By Lindsey Bell
Sensors Predict Illness Before You Feel Sick
Researchers at Stanford University School of Medicine conducted a study on 60 participants using wearable sensors (such as fitness monitors and smart watches) that are currently available for purchase. Their research led them to conclude that these sensors can now be used to predict illnesses in people before they even show symptoms.
One participant in the study, while traveling for a family vacation and wearing the sensors, noticed his oxygen levels dropped and his heart rate increased during a flight. At first he didn’t think anything of it, but when the levels didn’t return to normal after arrival at his destination, he suspected something was wrong.
His suspicions were correct, and he was soon diagnosed with Lyme disease. He claims wearables helped with the diagnosis. With 50 million smart watches and 20 million other fitness monitors, it’s possible wearables will change healthcare by helping people catch illness earlier than ever before.
Baby Boxes Lower Risk of SIDS
Parents in New Jersey are among the first in America to have the opportunity to take home “baby boxes.” These boxes come filled with newborn essentials such as diapers and wipes, but they also double as baby beds. The hope is that these boxes will improve infant mortality rates by providing a safe place for babies to sleep during the first months of their lives.
The U.S. infant mortality rate is 23rd in the world and behind most industrialized countries. The boxes have shown to lower the risk of Sudden Infant Death Syndrome (SIDS). Finland has been using similar baby boxes for about 80 years and currently has the world’s lowest infant mortality rate.
Using Cardboard to Fight Homelessness
Tina Hovsepian grew up in Los Angeles and was bothered by the homelessness she saw. “I constantly witnessed homelessness,” she told UPROXX. “And it was always in the back of my head: Why does it have to be this way? Why are there people living on the streets?”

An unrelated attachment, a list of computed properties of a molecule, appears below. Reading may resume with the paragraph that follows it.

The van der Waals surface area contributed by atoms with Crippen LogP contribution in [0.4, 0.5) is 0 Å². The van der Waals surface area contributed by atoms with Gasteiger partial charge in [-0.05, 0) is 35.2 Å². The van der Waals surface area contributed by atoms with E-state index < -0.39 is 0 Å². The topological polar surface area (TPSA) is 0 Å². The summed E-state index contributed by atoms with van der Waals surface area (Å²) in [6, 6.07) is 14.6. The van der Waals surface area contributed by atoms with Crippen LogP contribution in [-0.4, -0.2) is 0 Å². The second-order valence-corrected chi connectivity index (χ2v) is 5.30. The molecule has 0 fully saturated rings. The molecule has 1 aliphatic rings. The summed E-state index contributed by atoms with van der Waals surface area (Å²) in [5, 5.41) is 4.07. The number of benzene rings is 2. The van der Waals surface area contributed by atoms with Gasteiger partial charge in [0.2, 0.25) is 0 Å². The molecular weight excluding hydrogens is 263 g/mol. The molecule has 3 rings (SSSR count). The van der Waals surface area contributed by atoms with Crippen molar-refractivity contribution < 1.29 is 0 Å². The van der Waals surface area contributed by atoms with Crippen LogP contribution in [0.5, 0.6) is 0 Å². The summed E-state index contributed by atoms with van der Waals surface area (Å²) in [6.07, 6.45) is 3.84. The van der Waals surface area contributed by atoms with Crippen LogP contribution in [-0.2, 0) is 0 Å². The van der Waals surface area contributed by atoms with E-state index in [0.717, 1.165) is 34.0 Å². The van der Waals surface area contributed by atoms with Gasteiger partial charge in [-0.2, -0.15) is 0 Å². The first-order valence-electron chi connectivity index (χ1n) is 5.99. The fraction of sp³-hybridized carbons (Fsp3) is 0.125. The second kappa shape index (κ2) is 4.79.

Hovsepian went on to study architecture at USC, but the struggles of the homeless community continued to weigh on her heart. She began developing portable shelters and found cardboard was a great material with which to build. It’s insulated, recyclable, and easy to find. She used the cardboard to create portable shelters and then beta tested them on the street—90 percent of those surveyed preferred her shelters to ones they were previously using.
Now Hovsepian runs an organization called Cardborigami, continuing to use cardboard to build beautiful structures for both homeless aid and disaster relief. She also creates jobs for homeless people through her company.
Eat Lunch—Help Someone in Need
“What if you could help someone who really needed it, just by eating lunch?” That’s the question Michael Solomonov, Steve Cook, and the team behind Federal Donuts have asked for years. Now they’ve made it happen at a nonprofit restaurant called Rooster Soup Company in Philadelphia.
Customers who dine at Rooster Soup Company know that by eating there, they are helping provide meals and social services to Philadelphia residents who are struggling to make ends meet—100 percent of the profits from Rooster Soup Company go to charity. Here’s how it works: A restaurant called Federal Donuts that serves coffee, donuts, and fried chicken donates leftover chicken parts to Rooster Soup Company. Rooster Soup Company then uses these parts to make chicken broth for their restaurant. All of the profits then go to Broad Street Ministry, which provides meals and other services to struggling residents in Philadelphia.
Melissa Wuske is a freelance editor and writer. She and her husband, Shawn, live and minister in Jamaica Plain, Massachusetts. Find her work online (melissaannewuske.com).